• The Medical Device Industry's "New Normal"

    In its annual "Pulse of the Industry" report released last month, Ernst & Young focused on the idea of "the new normal" as it applies to the medical device industry's situation in the current volatile economic climate. And while the 60-page report delves into such lightning-rod topics as the device tax, the difficult regulatory environment, and comparative effectiveness, a simple, chart-based spread labeled "The new normal: innovation at risk?" may just have the most profound impact by...
  • Preventing Medical Device Hacking, a Nightmare in the Making

    Cases of computer hacking grab headlines when they affect governments or big companies. But the hue and cry that accompanies the exploits of hackers when they target the likes of Google or the Pentagon has not been extended to the potential dangers facing patients with implantable medical devices. Although medical device security is not on everyone’s radar, the range of implantable devices that is susceptible to hacking is vast and the consequences profound, as was demonstrated not too long ago...
  • Researchers Grow Viruses to Mimic Complex Collagen Structures

    A benign virus could help researchers create materials with biomedical, mechanical, and optical properties that can be tuned, similar to collagen, chitin and cellulose basic building blocks. Collagen is the same material used in corneas, teeth, and skin, and the pattern of its fibers determines its hardness and texture. However, researchers haven’t been able to manipulate these structures, but a team at the University of California, Berkeley has created a model system to study growth patterns...
  • Weekly Vitals: Abbott Splits, Medical Device Industry Faces Pricing Pressures, and More

    Abbott stole the spotlight this week upon unveiling that it plans to split into two companies, separating its medical device and pharmaceuticals businesses. "Abbott will be one of the largest and fastest-growing global diversified medical products companies, with a compelling portfolio of durable growth businesses in medical technology, branded generic pharmaceuticals and nutritionals," says Abbott chairman and CEO Miles D. White. "We will continue to grow our product lines, market share and...
  • High-Performance Coatings for Medical Devices: Variants, Attributes, Applications

    Join Qmed and MPMN for a free Webcast event on October 25, 2011, at 2 pm EST. Lonny Wolgemuth, senior medical market specialist at Specialty Coating Systems (SCS; Indianapolis), will present "High-Performance Coatings for Medical Devices: Variants, Attributes, Applications," which will provide an overview of parylene coatings and their use in a variety of medical device applications.Coatings are utilized in the medical device industry to modify surfaces for many reasons, not the least of which...
  • This Week's Most Popular Headlines

    It’s been a busy week in the medical device arena. The hottest news involved Nalini Rajamannan, MD, who was terminated from Northwestern University as an associate professor of medicine for reporting through proper university channels that numerous patients had undergone the nonapproved surgical implantation of a heart device without their informed consent. And from the House Energy and Commerce Committee, we learn that although the United States for decades has led the global medical device...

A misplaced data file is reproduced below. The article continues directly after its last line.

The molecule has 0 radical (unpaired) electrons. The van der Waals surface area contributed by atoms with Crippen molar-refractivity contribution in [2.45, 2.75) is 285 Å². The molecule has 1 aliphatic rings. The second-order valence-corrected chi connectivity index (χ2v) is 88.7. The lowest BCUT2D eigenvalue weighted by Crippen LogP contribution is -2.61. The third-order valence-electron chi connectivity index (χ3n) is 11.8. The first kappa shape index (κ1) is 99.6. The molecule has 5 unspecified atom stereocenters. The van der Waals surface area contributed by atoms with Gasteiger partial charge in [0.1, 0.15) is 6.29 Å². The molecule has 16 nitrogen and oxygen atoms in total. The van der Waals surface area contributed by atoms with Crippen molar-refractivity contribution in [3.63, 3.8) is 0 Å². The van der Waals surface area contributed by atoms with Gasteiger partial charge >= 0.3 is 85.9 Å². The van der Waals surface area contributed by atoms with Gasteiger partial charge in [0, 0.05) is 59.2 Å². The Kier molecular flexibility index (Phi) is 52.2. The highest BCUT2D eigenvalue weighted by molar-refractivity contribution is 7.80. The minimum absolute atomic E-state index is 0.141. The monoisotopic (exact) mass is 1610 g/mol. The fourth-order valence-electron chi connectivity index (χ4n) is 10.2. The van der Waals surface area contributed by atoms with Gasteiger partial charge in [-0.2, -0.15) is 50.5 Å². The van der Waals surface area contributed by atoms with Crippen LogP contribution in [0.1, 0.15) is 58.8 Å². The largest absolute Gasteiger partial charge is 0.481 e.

• Abbott's Bioresorbable Stent: Another Case of Innovation vs. FDA

    Abbott Laboratories claimed the top honor in the medical devices category of the Wall Street Journal's Innovation Awards this week with its highly anticipated bioresorbable vascular scaffold dubbed the Absorb. But this accolade for innovation inadvertently draws attention to a much larger debate currently dominating the medical device industry with just one sentence in the WSJ: "The company received approval this year to launch the stent in Europe and is aiming to get U.S. Food and Drug...
  • Scientists Marshal Silk Nanofibers to Repair the Optic Nerve

    While scientists have developed biomaterials capable of repairing peripheral nerves, central nerves represent a greater challenge. But now, a team of researchers at the University of Leipzig (Germany) and Tufts University (Medford, MA) are attempting to marshal the powers of silk to repair damage caused to the optic nerve.When the optic nerve is crushed or cut, the retinal ganglion cells (RGCs) that form the optic nerve degenerate. In such cases, glia cells lose their orientation and form scar...
  • Weekly Vitals: Former Medtronic CEO on the Move, Five Ways to Support FDA Reform, and More

    Some people just aren't suited for retirement. Former Medtronic CEO William Hawkins will come out of a short-lived retirement to join Georgia-based medical device company Immucor Inc. as CEO next week. "He knows this industry, and he's a respected leader in the sector," Adam Levine, a partner at TPG, the private equity firm that owns Immucor, told the Minneapolis Star-Tribune. In other news, Luke Timmerman at Xconomy wrote a polarizing piece recommending five things that industry can do to...
  • Sulfur-Coated Nanofibers Create Superior Rechargeable Lithium Battery Cathode

    A sulfur coating on hollow carbon nanofibers, combined with a special electrolyte additive, has allowed researchers at Stanford University (Stanford, CA) to overcome the energy storage limitations of lithium-ion batteries. Based on the previous work done by Stanford’s associate professor of materials science and engineering Yi Cui to make battery anodes with silicon nanowires, Chi’s team has now improved the cathode end of rechargeable lithium ion batteries by pairing the silicon nanowire...